Ham Radio Memes in the 1970s

If you have a fondness for old and unusual ham gear, [Saveitforparts] has a great video (see below) about a Robot slow scan receiver he found at a junk store.  Slow scan or SSTV is a way to send pictures via low-bandwidth audio, such as you often find on the ham bands. The idea is you take a picture, send some squeaks and blips over the air, and in about 8 or 10 seconds, a single frame of video shows up at the receiver. Hams aren’t the only ones who used it. The Apollo missions used an SSTV system in some cases, too.

I’ve been a ham radio operator for a very long time. When I first heard about SSTV, I thought it sounded cool that you could be talking to someone and then show them a picture of your station or your dog or your kids. But when I looked into it, the reality was far different. In the pre-internet days, SSTV-equipped hams hung out on a handful of watering hole frequencies and basically just sent memes and selfies to each other. Everyone would take turns, but there wasn’t really any conversation.

This actually still goes on, but the hardware isn’t a big deal anymore. The Robot in the video had to decode the signal from audio and store the image somehow. On old gear — some of it homebrew — it was simply persistent phosphor that would eventually fade, but, of course, eventually, images were stored in some form of digital memory. These days, you are likely to use a PC soundcard to both send and receive the necessary audio.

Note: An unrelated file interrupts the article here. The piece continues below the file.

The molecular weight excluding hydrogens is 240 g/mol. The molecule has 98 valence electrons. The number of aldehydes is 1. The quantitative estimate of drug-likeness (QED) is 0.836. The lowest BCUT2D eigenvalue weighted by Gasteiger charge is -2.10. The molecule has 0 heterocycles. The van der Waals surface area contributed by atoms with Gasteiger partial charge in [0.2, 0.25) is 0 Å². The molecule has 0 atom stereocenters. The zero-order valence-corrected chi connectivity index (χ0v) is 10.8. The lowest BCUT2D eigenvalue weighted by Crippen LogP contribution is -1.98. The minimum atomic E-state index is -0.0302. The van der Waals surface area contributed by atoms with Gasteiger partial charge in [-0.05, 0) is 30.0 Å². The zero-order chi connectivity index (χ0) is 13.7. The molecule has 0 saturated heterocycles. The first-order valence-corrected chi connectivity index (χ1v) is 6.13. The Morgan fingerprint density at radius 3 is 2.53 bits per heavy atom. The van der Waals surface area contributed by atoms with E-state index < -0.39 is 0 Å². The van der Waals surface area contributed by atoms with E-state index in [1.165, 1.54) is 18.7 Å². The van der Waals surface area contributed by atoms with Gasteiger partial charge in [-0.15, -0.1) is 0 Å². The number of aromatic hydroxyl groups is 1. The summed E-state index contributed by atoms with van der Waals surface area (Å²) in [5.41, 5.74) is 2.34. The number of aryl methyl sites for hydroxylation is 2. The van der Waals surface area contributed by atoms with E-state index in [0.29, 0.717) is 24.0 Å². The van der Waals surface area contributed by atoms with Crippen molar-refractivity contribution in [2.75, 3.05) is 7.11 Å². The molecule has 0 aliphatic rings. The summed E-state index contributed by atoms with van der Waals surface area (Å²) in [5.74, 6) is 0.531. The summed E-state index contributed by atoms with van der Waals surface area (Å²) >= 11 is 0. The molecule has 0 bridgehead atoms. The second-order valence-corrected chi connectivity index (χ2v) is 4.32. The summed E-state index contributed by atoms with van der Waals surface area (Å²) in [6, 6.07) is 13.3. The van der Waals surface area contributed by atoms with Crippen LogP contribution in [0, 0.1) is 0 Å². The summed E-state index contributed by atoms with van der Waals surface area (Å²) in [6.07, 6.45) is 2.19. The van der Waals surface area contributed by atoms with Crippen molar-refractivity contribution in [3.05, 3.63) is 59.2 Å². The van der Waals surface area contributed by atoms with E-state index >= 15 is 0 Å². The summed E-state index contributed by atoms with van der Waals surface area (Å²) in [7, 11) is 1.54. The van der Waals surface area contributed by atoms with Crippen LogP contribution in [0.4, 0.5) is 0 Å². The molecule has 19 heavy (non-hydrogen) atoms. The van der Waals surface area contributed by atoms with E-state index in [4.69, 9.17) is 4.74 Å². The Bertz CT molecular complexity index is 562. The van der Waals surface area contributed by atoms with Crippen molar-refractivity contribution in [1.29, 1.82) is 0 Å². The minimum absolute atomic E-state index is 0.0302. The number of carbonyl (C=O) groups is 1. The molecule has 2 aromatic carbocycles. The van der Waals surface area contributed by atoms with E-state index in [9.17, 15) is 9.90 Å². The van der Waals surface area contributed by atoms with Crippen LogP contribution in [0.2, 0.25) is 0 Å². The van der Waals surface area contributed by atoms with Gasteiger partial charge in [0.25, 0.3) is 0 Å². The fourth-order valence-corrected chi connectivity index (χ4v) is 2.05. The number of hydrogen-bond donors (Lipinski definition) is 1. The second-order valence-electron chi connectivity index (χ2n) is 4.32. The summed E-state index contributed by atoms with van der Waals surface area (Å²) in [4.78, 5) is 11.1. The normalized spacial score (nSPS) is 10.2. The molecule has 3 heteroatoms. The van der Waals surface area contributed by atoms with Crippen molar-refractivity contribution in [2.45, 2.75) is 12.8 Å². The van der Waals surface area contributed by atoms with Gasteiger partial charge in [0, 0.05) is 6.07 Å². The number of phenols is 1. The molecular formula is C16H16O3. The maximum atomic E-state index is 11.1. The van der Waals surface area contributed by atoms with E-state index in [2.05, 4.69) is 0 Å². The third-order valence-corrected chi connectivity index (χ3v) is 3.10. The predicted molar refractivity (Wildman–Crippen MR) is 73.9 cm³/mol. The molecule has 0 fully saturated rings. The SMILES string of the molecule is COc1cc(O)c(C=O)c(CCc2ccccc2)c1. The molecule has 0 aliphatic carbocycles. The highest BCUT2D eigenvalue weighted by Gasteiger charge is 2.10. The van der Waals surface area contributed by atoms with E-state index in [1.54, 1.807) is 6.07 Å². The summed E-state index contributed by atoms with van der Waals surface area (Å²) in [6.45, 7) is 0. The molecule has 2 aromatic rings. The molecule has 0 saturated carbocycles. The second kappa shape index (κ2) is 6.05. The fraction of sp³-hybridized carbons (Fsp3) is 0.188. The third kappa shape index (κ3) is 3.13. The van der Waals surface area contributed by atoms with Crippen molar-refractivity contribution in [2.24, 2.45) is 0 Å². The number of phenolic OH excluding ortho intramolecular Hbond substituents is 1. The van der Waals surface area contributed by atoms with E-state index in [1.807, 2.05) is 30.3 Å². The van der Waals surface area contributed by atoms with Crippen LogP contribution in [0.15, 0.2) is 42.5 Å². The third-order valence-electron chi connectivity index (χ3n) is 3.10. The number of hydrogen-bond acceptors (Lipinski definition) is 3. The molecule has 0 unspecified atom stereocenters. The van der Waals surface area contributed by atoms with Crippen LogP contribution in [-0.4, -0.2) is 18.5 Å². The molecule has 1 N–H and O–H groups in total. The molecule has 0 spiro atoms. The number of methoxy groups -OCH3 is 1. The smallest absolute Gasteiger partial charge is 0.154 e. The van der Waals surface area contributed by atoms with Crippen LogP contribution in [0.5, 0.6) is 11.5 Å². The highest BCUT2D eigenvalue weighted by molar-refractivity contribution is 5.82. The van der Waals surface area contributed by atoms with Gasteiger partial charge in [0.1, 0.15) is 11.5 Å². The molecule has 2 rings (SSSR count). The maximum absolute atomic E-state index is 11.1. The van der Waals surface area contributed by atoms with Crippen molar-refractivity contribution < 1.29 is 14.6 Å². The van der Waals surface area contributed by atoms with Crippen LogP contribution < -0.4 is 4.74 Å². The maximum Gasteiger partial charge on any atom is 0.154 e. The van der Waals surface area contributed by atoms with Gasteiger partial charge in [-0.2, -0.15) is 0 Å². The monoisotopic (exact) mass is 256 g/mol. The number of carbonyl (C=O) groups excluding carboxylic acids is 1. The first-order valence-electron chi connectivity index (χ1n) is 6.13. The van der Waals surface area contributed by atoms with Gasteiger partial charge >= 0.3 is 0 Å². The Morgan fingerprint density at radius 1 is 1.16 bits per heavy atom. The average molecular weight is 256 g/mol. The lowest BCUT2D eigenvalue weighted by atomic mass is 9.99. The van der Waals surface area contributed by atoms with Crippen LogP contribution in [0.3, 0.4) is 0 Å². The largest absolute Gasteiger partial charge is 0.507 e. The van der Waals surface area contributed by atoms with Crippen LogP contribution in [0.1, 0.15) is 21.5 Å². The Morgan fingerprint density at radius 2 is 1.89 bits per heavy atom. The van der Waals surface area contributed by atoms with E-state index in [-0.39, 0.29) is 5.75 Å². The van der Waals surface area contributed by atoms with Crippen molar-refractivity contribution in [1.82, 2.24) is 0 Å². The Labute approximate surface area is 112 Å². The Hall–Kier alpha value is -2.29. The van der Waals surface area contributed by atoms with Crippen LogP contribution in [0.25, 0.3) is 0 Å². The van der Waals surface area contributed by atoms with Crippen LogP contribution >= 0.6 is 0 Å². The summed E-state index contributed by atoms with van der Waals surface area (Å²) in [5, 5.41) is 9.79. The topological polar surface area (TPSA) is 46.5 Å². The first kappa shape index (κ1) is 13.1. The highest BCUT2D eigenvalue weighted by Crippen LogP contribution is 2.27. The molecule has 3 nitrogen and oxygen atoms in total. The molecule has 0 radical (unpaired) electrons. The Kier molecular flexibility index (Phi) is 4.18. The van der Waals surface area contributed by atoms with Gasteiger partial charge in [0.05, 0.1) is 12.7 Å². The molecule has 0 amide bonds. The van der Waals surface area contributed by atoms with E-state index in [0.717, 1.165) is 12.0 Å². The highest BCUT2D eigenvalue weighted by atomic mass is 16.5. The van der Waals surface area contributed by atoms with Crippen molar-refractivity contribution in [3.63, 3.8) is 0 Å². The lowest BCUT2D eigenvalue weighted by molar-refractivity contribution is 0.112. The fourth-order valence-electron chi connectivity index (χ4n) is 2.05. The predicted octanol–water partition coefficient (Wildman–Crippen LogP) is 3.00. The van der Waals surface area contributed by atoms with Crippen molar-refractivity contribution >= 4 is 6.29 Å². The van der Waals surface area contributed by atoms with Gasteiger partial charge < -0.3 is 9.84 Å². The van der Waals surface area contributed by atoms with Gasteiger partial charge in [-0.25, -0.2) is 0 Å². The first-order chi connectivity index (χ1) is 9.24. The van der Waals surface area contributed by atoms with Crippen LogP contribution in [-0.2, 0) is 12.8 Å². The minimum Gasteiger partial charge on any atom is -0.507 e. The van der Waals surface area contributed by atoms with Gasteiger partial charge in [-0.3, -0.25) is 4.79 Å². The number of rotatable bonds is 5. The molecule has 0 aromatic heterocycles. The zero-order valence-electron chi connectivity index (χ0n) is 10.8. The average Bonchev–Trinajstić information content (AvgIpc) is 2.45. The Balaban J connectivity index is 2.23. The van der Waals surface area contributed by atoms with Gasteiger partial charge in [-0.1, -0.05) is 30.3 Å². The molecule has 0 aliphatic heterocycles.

But in the mid-1970s, the Robot, with its 6-inch screen and $295 price tag, was a marvel. It would rapidly become obsolete, though, as SSTV practitioners moved to more advanced formats that used color and had better performance.

Honestly, we were surprised the old machine worked as well as it did, handily decoding some prerecorded SSTV signals. Overall, it’s great to see this classic piece of gear again. The International Space Station sometimes sends SSTV. Of course, if you ever needed to send a picture over a noisy medium, you might want to borrow the ham radio technique.

This post was originally published on this site